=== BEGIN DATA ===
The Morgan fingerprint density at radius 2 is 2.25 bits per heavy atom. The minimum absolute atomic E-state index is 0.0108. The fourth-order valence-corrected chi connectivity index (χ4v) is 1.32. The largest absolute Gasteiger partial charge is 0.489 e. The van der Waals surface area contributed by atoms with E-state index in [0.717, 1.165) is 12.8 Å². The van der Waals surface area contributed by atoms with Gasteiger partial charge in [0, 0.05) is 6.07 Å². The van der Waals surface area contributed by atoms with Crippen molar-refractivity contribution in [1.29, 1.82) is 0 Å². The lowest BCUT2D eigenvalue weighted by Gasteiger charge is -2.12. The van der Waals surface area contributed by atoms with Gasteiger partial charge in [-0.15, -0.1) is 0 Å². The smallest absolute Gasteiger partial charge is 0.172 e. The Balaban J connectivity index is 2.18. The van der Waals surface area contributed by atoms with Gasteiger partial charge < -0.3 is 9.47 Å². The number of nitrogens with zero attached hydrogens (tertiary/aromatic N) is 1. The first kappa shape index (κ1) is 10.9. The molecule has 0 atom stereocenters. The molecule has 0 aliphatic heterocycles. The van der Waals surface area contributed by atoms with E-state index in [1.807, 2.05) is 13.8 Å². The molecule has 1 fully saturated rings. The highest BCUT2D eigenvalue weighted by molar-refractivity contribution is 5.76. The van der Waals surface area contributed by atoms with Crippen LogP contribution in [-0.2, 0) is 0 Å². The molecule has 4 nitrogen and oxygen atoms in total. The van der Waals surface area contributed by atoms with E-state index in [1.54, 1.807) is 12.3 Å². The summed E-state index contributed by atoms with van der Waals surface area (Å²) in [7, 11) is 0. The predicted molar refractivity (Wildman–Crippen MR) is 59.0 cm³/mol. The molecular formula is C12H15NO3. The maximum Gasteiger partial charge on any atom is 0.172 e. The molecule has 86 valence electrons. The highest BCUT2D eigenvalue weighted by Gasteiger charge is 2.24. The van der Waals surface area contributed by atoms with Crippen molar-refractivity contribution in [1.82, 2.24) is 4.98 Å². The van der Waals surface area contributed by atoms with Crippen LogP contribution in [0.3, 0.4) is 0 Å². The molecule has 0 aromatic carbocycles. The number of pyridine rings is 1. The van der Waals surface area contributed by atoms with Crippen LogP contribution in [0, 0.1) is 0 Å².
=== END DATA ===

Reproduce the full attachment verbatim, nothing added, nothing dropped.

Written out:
The Morgan fingerprint density at radius 2 is 2.25 bits per heavy atom. The minimum absolute atomic E-state index is 0.0108. The fourth-order valence-corrected chi connectivity index (χ4v) is 1.32. The largest absolute Gasteiger partial charge is 0.489 e. The van der Waals surface area contributed by atoms with E-state index in [0.717, 1.165) is 12.8 Å². The van der Waals surface area contributed by atoms with Gasteiger partial charge in [0, 0.05) is 6.07 Å². The van der Waals surface area contributed by atoms with Crippen molar-refractivity contribution in [1.29, 1.82) is 0 Å². The lowest BCUT2D eigenvalue weighted by Gasteiger charge is -2.12. The van der Waals surface area contributed by atoms with Gasteiger partial charge in [-0.15, -0.1) is 0 Å². The smallest absolute Gasteiger partial charge is 0.172 e. The Balaban J connectivity index is 2.18. The van der Waals surface area contributed by atoms with Gasteiger partial charge < -0.3 is 9.47 Å². The number of nitrogens with zero attached hydrogens (tertiary/aromatic N) is 1. The first kappa shape index (κ1) is 10.9. The molecule has 0 atom stereocenters. The molecule has 0 aliphatic heterocycles. The van der Waals surface area contributed by atoms with E-state index in [1.807, 2.05) is 13.8 Å². The molecule has 1 fully saturated rings. The highest BCUT2D eigenvalue weighted by molar-refractivity contribution is 5.76. The van der Waals surface area contributed by atoms with Crippen LogP contribution in [-0.2, 0) is 0 Å². The molecule has 4 nitrogen and oxygen atoms in total. The van der Waals surface area contributed by atoms with E-state index in [1.54, 1.807) is 12.3 Å². The summed E-state index contributed by atoms with van der Waals surface area (Å²) in [7, 11) is 0. The predicted molar refractivity (Wildman–Crippen MR) is 59.0 cm³/mol. The molecular formula is C12H15NO3. The maximum Gasteiger partial charge on any atom is 0.172 e. The molecule has 86 valence electrons. The highest BCUT2D eigenvalue weighted by Gasteiger charge is 2.24. The van der Waals surface area contributed by atoms with Crippen molar-refractivity contribution in [1.82, 2.24) is 4.98 Å². The van der Waals surface area contributed by atoms with Crippen LogP contribution in [0.3, 0.4) is 0 Å². The molecule has 0 aromatic carbocycles. The number of pyridine rings is 1. The van der Waals surface area contributed by atoms with Crippen LogP contribution in [0, 0.1) is 0 Å².